What Educationalists Say About the eJournal

October 2014 Interview with Edgar Bliss
Senior Education Adviser at 
Catholic Education South Australia
Interviewers: Lindsay Holmes and Adrian Glamorgan


Edgar, What are your first thoughts about the ClassTeaching Professional Learning eJournal?

For me this tool provides an environment that places the teacher themselves in charge and in possession of their own professional growth. It leaves them responsible for their own professional learning and it provides a form of accountability that is highly personalised, is collaborative, is interactive, encourages professional conversation, encourages reflection and it encourages professional energy and the individual taking control and taking responsibility for their professional career.


What was the first thing that struck you about it?

I always look for usability and friendly operation; so I found it quite intuitive. I found that it had a logical structure to it that I could easily learn and predict. I also found that it was based not just on simple numerical or formulaic approaches, but genuine approach to quality and qualitative data and data about people, for people and of people.

What difference do you think it will make to school leadership?

For school leaders I think, if I was a principal, the first thing I would be doing is looking for a way to make this a whole school focus, to look at professional practices that quickly got this into the daily practice of teachers and not an ‘add on’ or extra or a once-a-term activity, but something that becomes part and parcel of their daily professional work and life. I think then the conversations we would have as professionals would be evidence based, would be able to draw on the evidence easily and quickly without having to spend time constructing it or searching for it.

I think that it provides both a formative and a summative approach to professional conversations and to line management and principal’s responsibilities. I think, over a period of years it would provide a rich picture of a teacher’s progress and professional experience. So for me it also tells a story over time, and that’s a story worth knowing.


You talked about conversations, where do you see this assisting the peer learning approaches that are now recognised as being very effective?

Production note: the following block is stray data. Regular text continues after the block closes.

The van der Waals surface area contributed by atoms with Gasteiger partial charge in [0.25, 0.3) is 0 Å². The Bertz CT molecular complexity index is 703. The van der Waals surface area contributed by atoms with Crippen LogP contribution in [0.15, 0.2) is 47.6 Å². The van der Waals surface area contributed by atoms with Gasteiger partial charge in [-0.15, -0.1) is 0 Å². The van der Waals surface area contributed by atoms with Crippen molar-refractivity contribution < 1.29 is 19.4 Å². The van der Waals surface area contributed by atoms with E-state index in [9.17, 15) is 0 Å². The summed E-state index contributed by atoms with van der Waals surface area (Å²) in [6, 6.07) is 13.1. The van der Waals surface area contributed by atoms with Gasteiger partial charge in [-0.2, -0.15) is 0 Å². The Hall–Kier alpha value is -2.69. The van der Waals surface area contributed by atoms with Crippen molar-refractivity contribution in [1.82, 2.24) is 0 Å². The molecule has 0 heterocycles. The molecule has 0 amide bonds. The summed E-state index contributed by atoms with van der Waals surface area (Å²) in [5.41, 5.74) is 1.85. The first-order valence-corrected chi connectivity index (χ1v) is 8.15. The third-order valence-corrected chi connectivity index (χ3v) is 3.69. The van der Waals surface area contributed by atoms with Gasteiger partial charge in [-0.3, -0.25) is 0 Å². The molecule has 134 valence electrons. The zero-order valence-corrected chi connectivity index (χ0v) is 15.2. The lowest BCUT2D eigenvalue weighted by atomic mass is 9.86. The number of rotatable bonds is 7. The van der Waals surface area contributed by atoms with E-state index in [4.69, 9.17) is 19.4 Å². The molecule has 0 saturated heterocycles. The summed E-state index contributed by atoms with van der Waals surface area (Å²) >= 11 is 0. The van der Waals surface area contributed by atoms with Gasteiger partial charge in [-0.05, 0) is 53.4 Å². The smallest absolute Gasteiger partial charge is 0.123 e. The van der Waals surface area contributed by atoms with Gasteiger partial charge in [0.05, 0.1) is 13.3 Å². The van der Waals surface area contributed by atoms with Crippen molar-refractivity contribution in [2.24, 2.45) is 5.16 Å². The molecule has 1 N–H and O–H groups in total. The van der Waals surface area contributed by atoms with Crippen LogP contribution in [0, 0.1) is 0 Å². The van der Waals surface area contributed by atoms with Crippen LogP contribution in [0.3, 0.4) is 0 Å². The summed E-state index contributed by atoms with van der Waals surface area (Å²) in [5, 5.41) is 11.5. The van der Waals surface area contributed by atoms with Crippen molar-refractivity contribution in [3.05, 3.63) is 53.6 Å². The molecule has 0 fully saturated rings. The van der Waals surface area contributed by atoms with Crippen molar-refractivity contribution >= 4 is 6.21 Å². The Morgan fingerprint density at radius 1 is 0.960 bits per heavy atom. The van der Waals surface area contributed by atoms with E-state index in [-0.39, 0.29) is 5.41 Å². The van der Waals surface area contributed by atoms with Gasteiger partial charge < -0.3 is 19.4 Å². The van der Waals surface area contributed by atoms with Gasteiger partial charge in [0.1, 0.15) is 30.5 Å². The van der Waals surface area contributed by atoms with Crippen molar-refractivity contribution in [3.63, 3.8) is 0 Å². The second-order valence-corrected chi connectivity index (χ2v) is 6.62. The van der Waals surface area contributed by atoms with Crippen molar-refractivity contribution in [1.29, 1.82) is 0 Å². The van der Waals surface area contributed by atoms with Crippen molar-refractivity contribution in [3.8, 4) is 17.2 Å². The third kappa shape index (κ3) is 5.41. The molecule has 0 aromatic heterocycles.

That’s an interesting question, because I think we are still in the early stages of seeking and finding answers to that, but I can see multiple approaches. The tool clearly stands alone and provides a useful resource and source for peer learning, but combined with emerging practices, such as learning teams, coaching, professional observations in classrooms – then there’s a suite of tools and sweet of resources that teachers can draw on, engage with, share, use to stimulate and even provoke their own professional understandings and their professional practices …. because all of those things can be learned and owned by teachers. Then peer collaboration and peer professional learning becomes an agency for the teachers, not only individually, but as a collective, as a whole staff, as learning teams, to grow together.


So, if it’s about learning teams and whole of staff, do you think there are issues there for schools to address about what they do in their culture in their school, rather than just leaving the tool with an individual teacher, or teachers individually?

Absolutely, it would be a good thing and well worth pursuing   for individual teachers to take this on as a tool and a personal aid, but it would be a much richer and much more fruitful thing for there to be whole school approaches where the school gives consideration to their professional learning culture, to the kinds of structures and processes that they use to facilitate, enable and support what professional learning and, in the end, the ongoing growth and improvement of the culture within the school.


Is there a ‘Wow factor’– one thing that will make the difference, compared with the old way of doing things?

I think that the ‘wow’ is that the eJournal is designed with the teacher in mind and it’s designed with a notion of the teacher as a professional, who is willing and ready to take responsibility for their own growth and for their own accountability. That’s the wow for me, not bells and whistles.

But the fact that it is different from a ‘top down’ model which might be a national tool that is designed for principals to enforce and use with staff that simply collects and crunches numbers. It might be attached to something as simple as NAPLAN which misses all the richness of what happens in the school and what happens in the life of the kids. NAPLAN misses too many outcomes, it misses too many learning processes.

For me the wow factor is that ‘heart and soul’ of this is for the teacher and always with the teacher in mind, and I know there has been a lot of consultation with teachers to help with the design, help with the content. So that’s the wow for me!